Next time you’re about to throw food in the rubbish, you should double check the food expiry date and/or best before date on it first. Food safety experts say some labelling is confusing – and you could be throwing out food that is actually still perfectly safe to eat.
World Food Safety Day (June 7) is an annual call for the production and consumption of safe food for the benefit of people, the planet and the economy. It aims to draw attention and inspire action to help prevent, detect and manage foodborne risks.
Dr Alison Jones, a food technologist from UNSW School of Chemical Engineering, says that food labelling can be confusing and stresses the fact that use-by and best-before dates are very different.
“Food manufacturers are responsible for determining the type of date marked on their products to help give consumers a guide as to how long the food product will last before it deteriorates,” she says.
“This is particularly important in determining the quality, nutrition and microbiological safety of food.”
Q: What’s the difference between use-by versus best-before dates on food packaging?
A use-by date indicates that the safety of the product cannot be guaranteed after the displayed date. Food should not be eaten after its use-by date, and it is illegal for retailers to sell food after its use-by date for health and safety reasons.
Foods which display use-by dates are commonly those where the health and safety of the food cannot be guaranteed after a certain date, and often where the spoilage is not clearly discernible before consumption, for example, fresh pasteurised milk, chilled ready-to-eat foods or deli meats.
Best-before dates indicate that the product may suffer some loss in quality after the displayed date – but should still be safe to eat. That’s provided its packaging is intact and/or it has been properly stored since food can spoil prematurely if it has been subjected to factors including temperature abuse, physical damage, broken packaging, high humidity.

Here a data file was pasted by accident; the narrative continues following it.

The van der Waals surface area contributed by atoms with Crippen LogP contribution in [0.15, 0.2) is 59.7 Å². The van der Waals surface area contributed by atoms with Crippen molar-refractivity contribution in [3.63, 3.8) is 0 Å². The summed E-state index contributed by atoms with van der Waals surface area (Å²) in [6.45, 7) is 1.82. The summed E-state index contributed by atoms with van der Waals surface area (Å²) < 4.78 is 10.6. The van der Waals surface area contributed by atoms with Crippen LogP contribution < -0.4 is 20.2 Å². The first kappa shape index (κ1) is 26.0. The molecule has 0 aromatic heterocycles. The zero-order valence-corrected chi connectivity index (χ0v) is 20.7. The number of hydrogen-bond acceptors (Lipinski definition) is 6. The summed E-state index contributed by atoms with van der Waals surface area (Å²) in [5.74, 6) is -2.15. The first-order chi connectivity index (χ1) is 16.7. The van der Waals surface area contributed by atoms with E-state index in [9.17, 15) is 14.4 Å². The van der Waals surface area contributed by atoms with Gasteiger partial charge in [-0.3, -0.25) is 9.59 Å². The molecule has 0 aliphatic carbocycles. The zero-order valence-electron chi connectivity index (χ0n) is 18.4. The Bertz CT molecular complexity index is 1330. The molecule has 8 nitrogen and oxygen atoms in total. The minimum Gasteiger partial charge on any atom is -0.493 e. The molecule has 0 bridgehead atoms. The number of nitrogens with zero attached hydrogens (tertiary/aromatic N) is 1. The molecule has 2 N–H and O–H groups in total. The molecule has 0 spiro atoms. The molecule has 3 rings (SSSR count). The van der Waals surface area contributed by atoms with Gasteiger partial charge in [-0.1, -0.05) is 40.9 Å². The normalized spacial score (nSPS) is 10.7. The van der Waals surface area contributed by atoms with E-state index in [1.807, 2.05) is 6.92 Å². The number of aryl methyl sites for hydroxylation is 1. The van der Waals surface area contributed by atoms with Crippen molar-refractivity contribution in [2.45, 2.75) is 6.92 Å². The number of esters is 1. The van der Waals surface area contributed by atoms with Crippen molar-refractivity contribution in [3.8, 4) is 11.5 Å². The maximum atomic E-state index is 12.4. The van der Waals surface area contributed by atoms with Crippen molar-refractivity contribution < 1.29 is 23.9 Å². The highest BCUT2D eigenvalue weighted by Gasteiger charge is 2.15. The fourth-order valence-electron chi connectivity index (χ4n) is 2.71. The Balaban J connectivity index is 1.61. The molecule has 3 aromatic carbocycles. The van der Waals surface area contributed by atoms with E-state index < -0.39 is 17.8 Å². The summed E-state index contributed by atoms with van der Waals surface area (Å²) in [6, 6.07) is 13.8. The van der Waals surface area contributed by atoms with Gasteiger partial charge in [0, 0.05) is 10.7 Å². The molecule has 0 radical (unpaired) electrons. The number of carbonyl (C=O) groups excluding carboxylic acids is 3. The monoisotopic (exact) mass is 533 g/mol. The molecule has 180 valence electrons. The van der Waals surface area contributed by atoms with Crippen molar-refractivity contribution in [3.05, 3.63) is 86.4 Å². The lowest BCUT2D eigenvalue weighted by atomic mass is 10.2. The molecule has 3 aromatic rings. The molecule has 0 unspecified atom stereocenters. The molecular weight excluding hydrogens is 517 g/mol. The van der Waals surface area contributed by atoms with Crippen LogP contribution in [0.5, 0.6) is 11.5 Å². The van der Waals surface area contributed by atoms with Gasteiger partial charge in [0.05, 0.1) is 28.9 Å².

Most foods which display a best-before date should still be safe to eat for a little time after, and retailers can still sell food after the best-before date provided it is still fit for human consumption.
Foods that commonly carry best-before dates are those which do not support the growth of pathogens or, in the case of fresh meat for example, where a later process such as cooking will destroy any bacteria that might be present.
Examples of foods that usually have a best-before date are shelf-stable foods such as retorted canned products and pouches, low water activity foods such as confectionary, tea, freeze-dried coffee, sugar, salt, cereals and dried fruits. Other examples include acidic fermented products such as yogurt or sauerkraut or frozen products.
Also read: Five foods that beat heart disease
Q: How do companies determine these date markings?
Companies conduct vigorous shelf-life studies that put the products under various conditions and monitor the type and rate of deterioration in the food. For example, they test the growth of any spoilage microbes, the loss of key nutrients, changes to the food’s water activity or the physical, chemical or biochemical changes that alter the foods quality and safety.
If products require special storage conditions in order for the date markings to be effective, then manufacturers can provide specific storage condition statements on the packaging. This is compulsory in the case of a use-by date where specific storage is essential for the health and safety of the product – so it’s important to keep an eye out for these on food product packaging.
Some foods, such as canned products, don’t need to be labelled with either a use-by or a best-before, even though many do. This is because they have a best-before date of over two years, and it becomes difficult for food manufacturers to give an accurate guide as to how long the quality of the food will last.
Q: How long is a food still safe to eat after its best before date?
That very much depends on the food – the best advice is to look for signs of deterioration, spoilage and/or damage such as mould, slime, rancidity, off-flavours or odours, staling, gas-production or broken packaging.
As a consumer, you should also follow any of the manufacturer’s specific storage instructions to ensure the best-before and use-by dates are effective.